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May 14, 2010

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"Sustainable" end state?

That would be feuding warlords, each with their own little patch of territory and subjects.

It's easy to get to that state...just GTFO, but leave behind lots of small arms and ammo.

take the infamous "government in a box"

There are moments in any given discussion when you realize that there's not much point in going any further, your interlocutor's head is so far up his or her behind that the game is over.

Or maybe nobody's head is up their butt, the situation is just so freaking FUBAR that talking about a solution is like talking about how best to reassemble a clock radio that you accidentally ran over in the driveway.

Throw in the towel and call it day, cos it's all over.

When I first heard the phrase "government in a box", I had the sinking feeling that that moment had arrived. I say that with all due respect to McChrystal, because he's a guy who was handed a big box of festering turds and told that his mission was to turn them into a lovely, delicious apple pie.

Nonetheless. "Goverment in a box"? We're screwed.

We're going to dick around over there until everybody gets sufficiently sick of it that the political cost of bailing out is less than the political cost of staying. As soon as that moment arises, we are going to declare, not victory exactly, but some version of "mission accomplished", and then we're going to cut the Afghans loose.

I put that moment about five years out, approximately 15 years after 9/11. Might be sooner, might be later. When that moment arrives, Afghanistan is going to look approximately like it looks right now, and like it's looked for the last five years.

Then, after we leave, the Afghans will sort their own situation out.

Government in a box.

It is essentially a function that we should try and have some skill. Whether it is a natural disaster like Haiti, or a deposed enemy, or a failed state, there are times it is in our interest to be able to deliver governance as part of a package.

I don't think Afghanistan is a laboratory where we will find success, but I don't discount the concept. Having trained and ready skeleton teams of leaders ready to expand quickly and train/develop workers (indigenous or otherwise) works in other areas. Military reserve units have worked that way for decades (trained leaders ready for conscript or new enlistees).


Teams with knowledgable people about power, water, waste treatment, disease, policing, infrastructure, that could rapidly assist or replace local government...has to be a good idea, even if not always able to achieve the mission.

russell: We're going to dick around over there until everybody gets sufficiently sick of it that the political cost of bailing out is less than the political cost of staying. As soon as that moment arises, we are going to declare, not victory exactly, but some version of "mission accomplished", and then we're going to cut the Afghans loose.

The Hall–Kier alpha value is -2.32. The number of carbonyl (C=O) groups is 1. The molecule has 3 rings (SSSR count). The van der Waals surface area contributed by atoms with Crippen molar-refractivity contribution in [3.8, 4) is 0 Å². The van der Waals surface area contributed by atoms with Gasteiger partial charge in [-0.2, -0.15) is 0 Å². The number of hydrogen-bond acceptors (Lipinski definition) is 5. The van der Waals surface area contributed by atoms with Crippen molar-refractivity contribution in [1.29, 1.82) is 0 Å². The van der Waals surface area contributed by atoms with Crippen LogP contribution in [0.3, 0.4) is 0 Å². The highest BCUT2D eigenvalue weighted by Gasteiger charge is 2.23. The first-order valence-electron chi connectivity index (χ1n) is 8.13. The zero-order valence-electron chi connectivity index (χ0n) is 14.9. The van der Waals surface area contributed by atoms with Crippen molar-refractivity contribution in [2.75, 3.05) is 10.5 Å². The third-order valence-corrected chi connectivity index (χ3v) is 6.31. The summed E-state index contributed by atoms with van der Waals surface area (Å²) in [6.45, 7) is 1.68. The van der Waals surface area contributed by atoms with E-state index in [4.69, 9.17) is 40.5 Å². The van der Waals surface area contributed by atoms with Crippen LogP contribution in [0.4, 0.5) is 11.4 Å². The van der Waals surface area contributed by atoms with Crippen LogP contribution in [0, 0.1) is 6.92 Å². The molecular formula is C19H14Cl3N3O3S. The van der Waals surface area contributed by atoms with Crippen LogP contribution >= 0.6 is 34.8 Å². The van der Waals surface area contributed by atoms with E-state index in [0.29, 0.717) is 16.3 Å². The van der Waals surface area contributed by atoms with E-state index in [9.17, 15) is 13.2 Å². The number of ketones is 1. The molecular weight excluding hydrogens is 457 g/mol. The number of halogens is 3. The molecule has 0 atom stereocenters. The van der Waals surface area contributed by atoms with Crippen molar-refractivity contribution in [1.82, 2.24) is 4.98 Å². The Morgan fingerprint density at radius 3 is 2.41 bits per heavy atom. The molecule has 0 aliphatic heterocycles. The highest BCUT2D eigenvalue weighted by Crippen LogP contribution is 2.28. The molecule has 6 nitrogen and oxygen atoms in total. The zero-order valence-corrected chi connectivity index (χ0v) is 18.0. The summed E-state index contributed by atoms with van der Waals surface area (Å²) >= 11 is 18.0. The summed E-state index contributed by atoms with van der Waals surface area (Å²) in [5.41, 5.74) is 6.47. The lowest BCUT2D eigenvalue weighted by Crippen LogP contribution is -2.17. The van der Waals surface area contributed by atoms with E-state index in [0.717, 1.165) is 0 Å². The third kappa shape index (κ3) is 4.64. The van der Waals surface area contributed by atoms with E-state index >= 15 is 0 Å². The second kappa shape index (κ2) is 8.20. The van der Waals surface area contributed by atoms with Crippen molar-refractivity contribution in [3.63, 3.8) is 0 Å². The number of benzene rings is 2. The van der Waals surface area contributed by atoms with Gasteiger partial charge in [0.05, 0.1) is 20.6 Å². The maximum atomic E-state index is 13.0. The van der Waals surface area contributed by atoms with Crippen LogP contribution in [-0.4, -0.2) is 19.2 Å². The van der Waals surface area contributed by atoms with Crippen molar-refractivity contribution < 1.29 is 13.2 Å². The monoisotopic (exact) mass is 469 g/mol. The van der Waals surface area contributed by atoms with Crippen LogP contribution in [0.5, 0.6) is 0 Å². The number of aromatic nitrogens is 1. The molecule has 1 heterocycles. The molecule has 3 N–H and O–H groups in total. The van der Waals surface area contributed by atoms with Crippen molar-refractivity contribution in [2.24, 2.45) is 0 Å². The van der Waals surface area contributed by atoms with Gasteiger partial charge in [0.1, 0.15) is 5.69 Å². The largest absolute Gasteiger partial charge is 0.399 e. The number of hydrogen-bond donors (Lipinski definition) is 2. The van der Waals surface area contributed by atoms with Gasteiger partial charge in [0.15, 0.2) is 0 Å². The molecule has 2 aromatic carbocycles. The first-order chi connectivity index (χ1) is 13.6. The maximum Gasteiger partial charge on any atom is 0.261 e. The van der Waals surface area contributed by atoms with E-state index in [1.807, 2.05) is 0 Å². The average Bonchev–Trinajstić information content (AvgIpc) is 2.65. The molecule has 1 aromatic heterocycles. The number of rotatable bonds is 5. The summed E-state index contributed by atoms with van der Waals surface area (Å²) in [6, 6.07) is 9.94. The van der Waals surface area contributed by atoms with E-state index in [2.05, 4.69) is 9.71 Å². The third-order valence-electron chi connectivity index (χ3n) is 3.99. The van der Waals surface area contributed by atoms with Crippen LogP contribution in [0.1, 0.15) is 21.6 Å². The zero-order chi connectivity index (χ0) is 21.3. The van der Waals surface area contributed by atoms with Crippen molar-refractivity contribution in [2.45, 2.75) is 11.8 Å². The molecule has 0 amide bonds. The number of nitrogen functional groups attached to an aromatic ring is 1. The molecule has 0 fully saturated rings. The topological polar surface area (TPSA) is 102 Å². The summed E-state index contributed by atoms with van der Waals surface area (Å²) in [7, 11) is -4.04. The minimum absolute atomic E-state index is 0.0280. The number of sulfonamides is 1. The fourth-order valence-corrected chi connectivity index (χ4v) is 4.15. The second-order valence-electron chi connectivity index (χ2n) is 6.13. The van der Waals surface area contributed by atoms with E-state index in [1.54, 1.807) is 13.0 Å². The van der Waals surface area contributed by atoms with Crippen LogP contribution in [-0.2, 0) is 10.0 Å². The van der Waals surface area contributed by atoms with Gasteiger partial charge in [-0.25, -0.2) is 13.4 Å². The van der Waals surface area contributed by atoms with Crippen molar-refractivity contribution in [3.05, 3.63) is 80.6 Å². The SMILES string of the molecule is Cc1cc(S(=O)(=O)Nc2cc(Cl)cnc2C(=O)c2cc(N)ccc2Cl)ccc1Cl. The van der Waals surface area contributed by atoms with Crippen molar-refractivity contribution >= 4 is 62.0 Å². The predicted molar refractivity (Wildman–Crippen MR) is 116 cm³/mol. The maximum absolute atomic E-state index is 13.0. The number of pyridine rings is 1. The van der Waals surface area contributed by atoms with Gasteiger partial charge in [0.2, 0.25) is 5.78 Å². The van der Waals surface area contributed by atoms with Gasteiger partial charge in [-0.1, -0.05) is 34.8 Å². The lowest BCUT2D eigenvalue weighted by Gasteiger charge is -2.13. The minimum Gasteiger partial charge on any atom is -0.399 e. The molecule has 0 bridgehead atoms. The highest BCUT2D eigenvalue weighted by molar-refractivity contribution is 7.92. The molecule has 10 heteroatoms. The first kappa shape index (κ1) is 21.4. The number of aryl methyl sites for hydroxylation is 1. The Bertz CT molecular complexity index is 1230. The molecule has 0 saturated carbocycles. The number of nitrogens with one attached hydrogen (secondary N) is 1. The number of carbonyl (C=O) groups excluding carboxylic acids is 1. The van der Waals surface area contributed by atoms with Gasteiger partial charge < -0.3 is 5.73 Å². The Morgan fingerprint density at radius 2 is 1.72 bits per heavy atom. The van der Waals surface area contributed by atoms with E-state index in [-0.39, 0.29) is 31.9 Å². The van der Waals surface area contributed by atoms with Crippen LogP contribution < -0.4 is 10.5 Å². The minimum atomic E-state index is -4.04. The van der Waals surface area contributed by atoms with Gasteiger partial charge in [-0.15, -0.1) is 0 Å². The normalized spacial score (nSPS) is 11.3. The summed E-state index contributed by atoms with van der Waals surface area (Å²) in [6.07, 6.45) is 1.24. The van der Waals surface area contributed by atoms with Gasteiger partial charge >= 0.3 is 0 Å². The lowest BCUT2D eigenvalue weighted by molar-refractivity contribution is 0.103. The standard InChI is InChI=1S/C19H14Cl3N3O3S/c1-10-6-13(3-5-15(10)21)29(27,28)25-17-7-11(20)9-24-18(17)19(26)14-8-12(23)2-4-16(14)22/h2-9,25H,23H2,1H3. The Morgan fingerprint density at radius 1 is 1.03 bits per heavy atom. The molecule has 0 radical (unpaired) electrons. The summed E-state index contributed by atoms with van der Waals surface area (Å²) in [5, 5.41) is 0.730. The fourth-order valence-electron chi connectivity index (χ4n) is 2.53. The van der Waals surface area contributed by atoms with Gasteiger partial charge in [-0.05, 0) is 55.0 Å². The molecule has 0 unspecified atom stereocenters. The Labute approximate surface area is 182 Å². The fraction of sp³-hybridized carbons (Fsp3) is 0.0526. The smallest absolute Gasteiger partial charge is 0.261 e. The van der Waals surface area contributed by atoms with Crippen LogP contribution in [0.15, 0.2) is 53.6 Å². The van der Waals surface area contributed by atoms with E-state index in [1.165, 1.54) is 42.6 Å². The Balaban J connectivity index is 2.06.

Sounds like what seemed to be happening with Iraq, only I have the feeling that U.S. personnel are never going to leave there. Ever. It's become a self-perpetuating enterprise... and this president is as unwilling as all the others to face the truth, much less tell it to the public.

jrudkis: I was having a beer with some foreign policy think tank denizens a couple weeks back, and one item of general consensus was that Afghanistan was a particularly bad laboratory for any number of pet theories (be they in making war, delivering aid or nation building).

FWIW.

...as was Iraq before it. Plus ça change, and all that.

We're going to dick around over there until everybody gets sufficiently sick of it that the political cost of bailing out is less than the political cost of staying.

It's really too bad that the political costs carry so much more weight than all the other costs put together. Whatever happened to reality? It's as though the physical world were just words and pictures on paper, secondary to more important things, like the things going on in peoples' heads and what comes out of their mouths. The fog of war, the fog of group-think, the fog of institutional inertia, the fog of political cowardice, the fog of American exceptionalism - all of these seem to be blinding our leaders.

This year alone, the United States is planning to spend upwards of $100 billion in Afghanistan in operations, almost 10 times the amount of Afghanistan's GDP of $12 billion.

I mean, WTF? For what?

I don't discount the concept.

jrudkis, many thanks for the thoughtful reply.

I completely agree that establishing basic, essential services -- water, power, roads, waste treatment, basic security -- is a great idea, and often a necessary element of achieving our broader goals.

Those things aren't governance, they are services. They are services normally provided by a government, so I suppose there is a sense in which you could think of them as "government in a box". If that's all McChrystal intended by the phrase, perhaps I do him an injustice by responding so negatively.

But either way, basic essential services are not the same as government. They have about the same relationship to government as, frex, being able to walk up a flight of stairs without passing out has to being in good health.